This is adorable advice, isn’t it? Because when you’re in the thick of production, that’s like saying, “Don’t breathe.” Perhaps more reasonably, do what you can to eliminate stressors. Stress is a two-fold super-villain because of “cortisol,” a stress hormone that stimulates your appetite plus slows down your metabolism. It should be noted here that “stress” includes emotions you might otherwise describe as “anxiety,” “anger” or “boredom.” Sadly, stress can also include feeling excited about the project you’re working on, or just the mere fact that it might be something new—with new bosses, new colleagues, a new crew.

Avoid stress by taking time to think about how you manage your emotions. Does counting down from 20 work for you? Blasting the latest Taylor Swift (no judgment) through your ear buds? Taking a little walk? Breathing some fresh air? Phoning (or even texting) a friend? Whatever it is, pro-actively make a plan to allow time and space for it during your day. Yes, your work is demanding, and often very schedule-specific, but it is also a life of “hurry up and wait.” Use the “wait” wisely.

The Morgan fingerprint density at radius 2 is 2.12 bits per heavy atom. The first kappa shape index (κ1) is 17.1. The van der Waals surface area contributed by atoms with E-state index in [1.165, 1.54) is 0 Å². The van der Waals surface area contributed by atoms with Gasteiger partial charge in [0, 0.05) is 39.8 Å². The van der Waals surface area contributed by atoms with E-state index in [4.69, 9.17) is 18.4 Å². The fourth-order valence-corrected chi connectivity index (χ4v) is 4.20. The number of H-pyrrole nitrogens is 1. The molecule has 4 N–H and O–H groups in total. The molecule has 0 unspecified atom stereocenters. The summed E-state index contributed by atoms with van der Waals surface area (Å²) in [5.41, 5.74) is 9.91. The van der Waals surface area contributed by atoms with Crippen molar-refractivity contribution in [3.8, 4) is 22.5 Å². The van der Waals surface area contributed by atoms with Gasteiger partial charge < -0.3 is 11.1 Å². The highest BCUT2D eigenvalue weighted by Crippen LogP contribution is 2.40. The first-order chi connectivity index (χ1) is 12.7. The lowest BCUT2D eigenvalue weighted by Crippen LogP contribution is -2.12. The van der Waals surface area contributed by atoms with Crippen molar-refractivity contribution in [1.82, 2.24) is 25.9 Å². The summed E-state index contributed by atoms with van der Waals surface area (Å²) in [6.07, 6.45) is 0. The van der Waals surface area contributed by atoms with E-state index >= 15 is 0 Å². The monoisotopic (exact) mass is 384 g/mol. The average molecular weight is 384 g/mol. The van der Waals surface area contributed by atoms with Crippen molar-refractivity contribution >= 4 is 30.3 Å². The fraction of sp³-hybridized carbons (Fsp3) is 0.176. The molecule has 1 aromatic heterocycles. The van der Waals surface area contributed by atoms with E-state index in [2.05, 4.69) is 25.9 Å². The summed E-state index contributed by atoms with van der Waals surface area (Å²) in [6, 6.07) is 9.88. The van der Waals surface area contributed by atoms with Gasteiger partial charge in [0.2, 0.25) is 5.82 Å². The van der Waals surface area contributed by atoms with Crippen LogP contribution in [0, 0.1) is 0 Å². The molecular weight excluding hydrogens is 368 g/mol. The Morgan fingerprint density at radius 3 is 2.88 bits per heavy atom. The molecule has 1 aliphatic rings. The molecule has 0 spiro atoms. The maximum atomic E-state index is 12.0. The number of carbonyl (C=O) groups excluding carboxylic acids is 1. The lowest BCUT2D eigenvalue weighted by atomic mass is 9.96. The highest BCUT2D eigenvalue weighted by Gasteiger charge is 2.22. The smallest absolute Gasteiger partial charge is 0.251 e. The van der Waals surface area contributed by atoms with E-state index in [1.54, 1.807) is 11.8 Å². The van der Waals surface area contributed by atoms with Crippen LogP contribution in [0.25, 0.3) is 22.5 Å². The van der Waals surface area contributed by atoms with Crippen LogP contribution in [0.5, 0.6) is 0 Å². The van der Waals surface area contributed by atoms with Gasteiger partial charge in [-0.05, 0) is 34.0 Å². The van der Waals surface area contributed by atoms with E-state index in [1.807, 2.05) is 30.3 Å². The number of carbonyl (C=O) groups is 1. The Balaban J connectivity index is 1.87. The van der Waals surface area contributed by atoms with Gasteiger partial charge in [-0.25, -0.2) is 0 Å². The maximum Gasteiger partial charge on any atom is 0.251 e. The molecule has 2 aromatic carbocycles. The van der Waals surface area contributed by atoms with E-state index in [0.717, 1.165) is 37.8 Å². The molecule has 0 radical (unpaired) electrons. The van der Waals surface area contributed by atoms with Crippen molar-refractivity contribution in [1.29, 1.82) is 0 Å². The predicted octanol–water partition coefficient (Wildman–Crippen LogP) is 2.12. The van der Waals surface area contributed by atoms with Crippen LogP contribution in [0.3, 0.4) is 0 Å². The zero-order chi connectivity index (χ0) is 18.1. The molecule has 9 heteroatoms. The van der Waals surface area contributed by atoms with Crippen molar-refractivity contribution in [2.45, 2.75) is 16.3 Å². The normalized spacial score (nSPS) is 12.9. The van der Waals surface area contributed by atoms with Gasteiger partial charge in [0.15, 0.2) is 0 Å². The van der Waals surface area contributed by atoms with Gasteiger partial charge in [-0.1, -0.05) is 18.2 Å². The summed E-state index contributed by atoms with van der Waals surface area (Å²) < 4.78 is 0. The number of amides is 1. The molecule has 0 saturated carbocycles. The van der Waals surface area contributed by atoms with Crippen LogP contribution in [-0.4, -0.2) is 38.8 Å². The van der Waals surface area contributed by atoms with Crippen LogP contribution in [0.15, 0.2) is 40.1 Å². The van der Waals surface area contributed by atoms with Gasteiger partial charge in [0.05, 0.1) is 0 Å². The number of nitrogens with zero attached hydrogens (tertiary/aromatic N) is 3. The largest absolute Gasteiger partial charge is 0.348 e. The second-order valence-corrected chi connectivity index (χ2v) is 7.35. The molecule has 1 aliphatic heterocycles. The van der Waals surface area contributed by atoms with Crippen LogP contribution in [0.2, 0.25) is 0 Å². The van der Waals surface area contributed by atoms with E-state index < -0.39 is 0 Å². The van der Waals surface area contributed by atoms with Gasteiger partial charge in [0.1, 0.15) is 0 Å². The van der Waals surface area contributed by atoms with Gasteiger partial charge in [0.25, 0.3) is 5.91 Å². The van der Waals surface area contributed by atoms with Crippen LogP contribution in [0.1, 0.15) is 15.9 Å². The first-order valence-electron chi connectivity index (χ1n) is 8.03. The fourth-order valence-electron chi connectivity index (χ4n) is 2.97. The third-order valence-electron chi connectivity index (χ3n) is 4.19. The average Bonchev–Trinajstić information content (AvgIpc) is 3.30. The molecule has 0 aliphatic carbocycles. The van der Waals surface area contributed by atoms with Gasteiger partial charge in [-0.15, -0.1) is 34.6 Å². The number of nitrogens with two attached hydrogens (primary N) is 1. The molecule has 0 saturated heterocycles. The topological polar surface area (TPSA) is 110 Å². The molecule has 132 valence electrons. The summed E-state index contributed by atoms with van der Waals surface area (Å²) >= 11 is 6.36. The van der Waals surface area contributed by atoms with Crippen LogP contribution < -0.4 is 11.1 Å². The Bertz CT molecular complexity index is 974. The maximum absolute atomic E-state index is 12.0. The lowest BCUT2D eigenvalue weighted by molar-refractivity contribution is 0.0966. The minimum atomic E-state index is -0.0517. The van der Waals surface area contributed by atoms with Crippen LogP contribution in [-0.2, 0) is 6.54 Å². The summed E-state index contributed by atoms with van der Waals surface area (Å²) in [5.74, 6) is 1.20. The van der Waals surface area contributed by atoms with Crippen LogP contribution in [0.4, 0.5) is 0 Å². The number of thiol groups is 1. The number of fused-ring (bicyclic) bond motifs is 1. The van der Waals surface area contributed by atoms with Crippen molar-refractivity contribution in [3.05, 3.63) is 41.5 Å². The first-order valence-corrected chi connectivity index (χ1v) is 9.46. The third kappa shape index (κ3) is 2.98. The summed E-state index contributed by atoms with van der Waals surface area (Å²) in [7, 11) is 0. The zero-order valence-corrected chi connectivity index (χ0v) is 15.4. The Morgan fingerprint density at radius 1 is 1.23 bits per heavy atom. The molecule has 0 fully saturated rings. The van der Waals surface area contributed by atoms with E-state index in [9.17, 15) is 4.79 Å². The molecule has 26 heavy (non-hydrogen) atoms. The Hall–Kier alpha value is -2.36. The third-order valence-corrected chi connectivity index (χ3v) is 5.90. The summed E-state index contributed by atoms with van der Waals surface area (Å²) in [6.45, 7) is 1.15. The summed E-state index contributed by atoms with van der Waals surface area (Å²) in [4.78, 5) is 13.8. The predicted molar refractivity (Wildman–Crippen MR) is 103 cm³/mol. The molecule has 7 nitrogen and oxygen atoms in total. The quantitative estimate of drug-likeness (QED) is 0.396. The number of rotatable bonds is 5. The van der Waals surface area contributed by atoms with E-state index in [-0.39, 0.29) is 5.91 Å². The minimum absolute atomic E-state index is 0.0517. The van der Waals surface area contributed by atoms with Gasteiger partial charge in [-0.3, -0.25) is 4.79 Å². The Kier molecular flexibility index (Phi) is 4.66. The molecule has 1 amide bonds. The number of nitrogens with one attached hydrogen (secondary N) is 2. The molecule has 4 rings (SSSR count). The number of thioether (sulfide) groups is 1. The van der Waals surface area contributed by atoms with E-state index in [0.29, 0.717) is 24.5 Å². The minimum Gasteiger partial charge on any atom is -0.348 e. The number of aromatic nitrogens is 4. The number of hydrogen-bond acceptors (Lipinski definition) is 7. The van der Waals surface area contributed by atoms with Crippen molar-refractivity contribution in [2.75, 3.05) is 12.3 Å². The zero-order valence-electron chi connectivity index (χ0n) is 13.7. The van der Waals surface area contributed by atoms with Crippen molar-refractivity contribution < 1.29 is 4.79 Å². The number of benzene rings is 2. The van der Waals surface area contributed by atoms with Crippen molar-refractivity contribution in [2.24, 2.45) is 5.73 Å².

Eat and drink the right stuff, and ditch the rest.

Fritos, fun-sized Snickers bars, Dr. Pepper. They are all yours for the taking at the craft services table every day and every hour you’re on that soundstage. And they’re awful for you. This isn’t news. In general, over the past 50 years our society has steadily weighed more and more because of the greater availability of manufactured foods. A crafts services table is a nightmare microcosm of this truth.